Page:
Other Language: german
HermeneutiX offers a graphical user interface for developing syntactical and semantical analyses of complex (not neccessarily foreign language) texts. You need a Java Runtime Environment (JRE) to run it.
For a list of the latest/upcoming changes and features click here. It is in a separate article, so you can subscribe for this list only instead of the whole wiki page, in case you are interested.
HermeneutiX by default starts up with a new project which comes in the text input view. Basically a couple of projects can be open simultaneously. You can switch between them via the tab bar or the Window menu item. Single projects can be saved to a hmx file and respectively loaded from one.
There is currently no immediate print option available but rather the possibility to export one of the analyses to an image file (recommended: SVG). The image can be viewed and printed by a variety of third party programs (e.g. a modern Web-Browser).
For a more detailed overview of the possible actions take a look at the HmX-Features.pdf
A new HermeneutiX project always starts with the arrangement of the origin text to analyze. Furthermore its language needs to be defined. Because of the analyse´s integrity the latter cannot be changed after beginning the analysis. The selected language determines if the text is aligned from left-to-right or from right-to-left as well as the selectable clause item functions in the syntactical analysis. Thus it is not mandatory to select the actual language. Just choose a language with the same alignment and at least the same syntactical variety.
The font type and size can be adjusted at any time later on. But by pushing the associated button you start the analysis itself and won´t be able to change the selected language again.
In order to avoid the more time-consuming alternative in the syntactical analysis it is recommended to structurize the origin text while in the text input view. Inserting line separators allows you to mark single propositions while tabstops indicate the contained clause items. You can as well just paste a preformatted text and get going.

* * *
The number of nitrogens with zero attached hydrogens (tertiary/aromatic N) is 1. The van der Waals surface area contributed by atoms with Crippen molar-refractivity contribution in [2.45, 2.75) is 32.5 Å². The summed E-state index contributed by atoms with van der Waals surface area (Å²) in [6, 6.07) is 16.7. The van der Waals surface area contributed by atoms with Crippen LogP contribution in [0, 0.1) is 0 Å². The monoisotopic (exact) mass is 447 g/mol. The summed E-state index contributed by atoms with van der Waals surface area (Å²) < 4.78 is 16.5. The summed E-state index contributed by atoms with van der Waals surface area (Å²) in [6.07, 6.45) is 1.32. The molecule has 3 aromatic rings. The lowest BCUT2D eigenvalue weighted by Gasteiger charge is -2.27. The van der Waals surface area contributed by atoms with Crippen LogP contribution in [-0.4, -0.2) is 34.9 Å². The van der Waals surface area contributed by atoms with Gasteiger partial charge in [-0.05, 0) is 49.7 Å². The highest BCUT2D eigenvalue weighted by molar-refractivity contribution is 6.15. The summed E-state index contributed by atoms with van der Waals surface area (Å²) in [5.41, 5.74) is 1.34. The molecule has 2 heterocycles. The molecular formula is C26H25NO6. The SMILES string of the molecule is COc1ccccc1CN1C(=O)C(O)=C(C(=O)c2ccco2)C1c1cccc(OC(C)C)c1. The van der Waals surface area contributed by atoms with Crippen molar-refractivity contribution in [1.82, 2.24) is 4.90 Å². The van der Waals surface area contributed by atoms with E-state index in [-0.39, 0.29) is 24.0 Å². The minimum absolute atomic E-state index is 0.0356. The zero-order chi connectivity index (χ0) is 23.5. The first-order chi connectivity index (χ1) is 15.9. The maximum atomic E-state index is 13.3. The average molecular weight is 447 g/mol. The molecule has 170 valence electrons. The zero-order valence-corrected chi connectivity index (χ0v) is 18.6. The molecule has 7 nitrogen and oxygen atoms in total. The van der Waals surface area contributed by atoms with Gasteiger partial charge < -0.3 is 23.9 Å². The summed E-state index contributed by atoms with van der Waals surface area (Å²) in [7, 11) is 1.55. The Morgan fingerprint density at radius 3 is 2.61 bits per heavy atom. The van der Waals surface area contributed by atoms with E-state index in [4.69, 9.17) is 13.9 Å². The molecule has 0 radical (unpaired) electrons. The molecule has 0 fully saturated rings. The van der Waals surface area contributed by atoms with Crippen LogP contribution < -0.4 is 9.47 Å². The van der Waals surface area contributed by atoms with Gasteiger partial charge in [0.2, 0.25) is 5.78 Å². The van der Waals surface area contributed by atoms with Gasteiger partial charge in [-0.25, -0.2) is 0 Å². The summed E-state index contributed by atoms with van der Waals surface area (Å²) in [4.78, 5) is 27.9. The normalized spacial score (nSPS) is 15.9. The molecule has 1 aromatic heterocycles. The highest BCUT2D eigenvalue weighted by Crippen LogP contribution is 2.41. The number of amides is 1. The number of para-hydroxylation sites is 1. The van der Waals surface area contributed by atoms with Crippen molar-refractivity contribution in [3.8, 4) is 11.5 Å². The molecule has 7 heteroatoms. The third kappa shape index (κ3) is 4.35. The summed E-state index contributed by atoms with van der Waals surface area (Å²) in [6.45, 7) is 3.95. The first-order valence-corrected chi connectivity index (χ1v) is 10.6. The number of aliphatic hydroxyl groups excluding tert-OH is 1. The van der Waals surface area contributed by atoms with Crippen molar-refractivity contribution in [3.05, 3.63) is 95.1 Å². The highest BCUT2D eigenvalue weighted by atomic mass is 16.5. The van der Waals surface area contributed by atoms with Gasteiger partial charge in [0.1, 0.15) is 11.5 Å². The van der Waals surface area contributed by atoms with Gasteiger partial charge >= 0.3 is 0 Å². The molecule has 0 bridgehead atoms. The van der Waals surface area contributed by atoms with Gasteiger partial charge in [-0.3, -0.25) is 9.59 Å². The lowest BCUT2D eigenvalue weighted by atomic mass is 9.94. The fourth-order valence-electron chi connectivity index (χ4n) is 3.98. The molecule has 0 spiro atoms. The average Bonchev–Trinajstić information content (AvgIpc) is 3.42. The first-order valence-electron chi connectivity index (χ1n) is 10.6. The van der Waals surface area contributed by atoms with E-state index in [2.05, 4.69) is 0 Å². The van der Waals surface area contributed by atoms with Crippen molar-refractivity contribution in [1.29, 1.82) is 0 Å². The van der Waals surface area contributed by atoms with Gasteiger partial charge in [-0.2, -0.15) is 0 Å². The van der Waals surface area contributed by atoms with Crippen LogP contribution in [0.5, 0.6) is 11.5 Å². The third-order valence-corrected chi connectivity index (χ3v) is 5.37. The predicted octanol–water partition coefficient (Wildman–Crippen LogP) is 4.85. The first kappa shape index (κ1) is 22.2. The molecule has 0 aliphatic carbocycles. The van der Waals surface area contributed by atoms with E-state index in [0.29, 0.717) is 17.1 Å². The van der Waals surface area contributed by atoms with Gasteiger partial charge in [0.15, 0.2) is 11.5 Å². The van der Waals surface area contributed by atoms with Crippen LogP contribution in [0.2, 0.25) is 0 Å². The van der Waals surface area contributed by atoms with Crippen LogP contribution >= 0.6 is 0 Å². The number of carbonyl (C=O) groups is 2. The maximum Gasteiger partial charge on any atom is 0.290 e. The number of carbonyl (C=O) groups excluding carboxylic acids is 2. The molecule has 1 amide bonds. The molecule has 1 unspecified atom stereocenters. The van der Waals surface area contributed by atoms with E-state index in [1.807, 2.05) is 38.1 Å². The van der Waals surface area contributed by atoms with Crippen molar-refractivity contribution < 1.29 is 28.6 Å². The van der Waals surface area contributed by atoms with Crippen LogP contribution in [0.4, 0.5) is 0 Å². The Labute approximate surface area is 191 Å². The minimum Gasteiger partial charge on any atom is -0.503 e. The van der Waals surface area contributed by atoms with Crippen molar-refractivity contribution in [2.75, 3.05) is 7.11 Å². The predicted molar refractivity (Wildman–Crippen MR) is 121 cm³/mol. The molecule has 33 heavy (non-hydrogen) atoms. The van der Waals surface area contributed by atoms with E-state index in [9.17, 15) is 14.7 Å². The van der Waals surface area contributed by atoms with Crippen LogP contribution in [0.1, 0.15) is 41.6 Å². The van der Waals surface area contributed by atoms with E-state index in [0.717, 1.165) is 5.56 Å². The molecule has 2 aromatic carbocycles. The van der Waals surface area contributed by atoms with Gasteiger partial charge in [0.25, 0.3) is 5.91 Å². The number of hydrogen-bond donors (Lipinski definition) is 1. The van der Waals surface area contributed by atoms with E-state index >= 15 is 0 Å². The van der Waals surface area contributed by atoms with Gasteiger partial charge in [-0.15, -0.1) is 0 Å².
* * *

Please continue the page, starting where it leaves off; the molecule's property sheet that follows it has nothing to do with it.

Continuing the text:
But beware that you cannot save nor export before you get into the analysis view.
By finishing the text input you begin the analysis and are asked for some project meta information which are all optional. From this moment on you can save and export your project at any time.
Initially you reach the syntactical analysis view.
The first task at hand is to structure your text according to the contained clause items (not necessarily every single word) and propositions. In the analysis view you can accomplish this by means of the clause item context menus (reachable by secondary/right mouse button). Ideally you have already structured you origin text while in the text input view using line separators and tabstops.
The aim of the syntactical analysis is a literal interpretation of the given text. Therefore you determine the functions of the single clause items and check for their counterpart in your translation. Additionally you can assign and verify the clause item functions of the whole propositions by subordinating them to one another.
The button on the left allows you to switch to the semantical analysis at any time, but it is recommended to finish at least the structuring of the propositions first, because later changes in the proposition assignment might drop some branches in your semantical analysis.
The aim of the semantical analysis is a translation that communicates the pristine intended statement of the original author.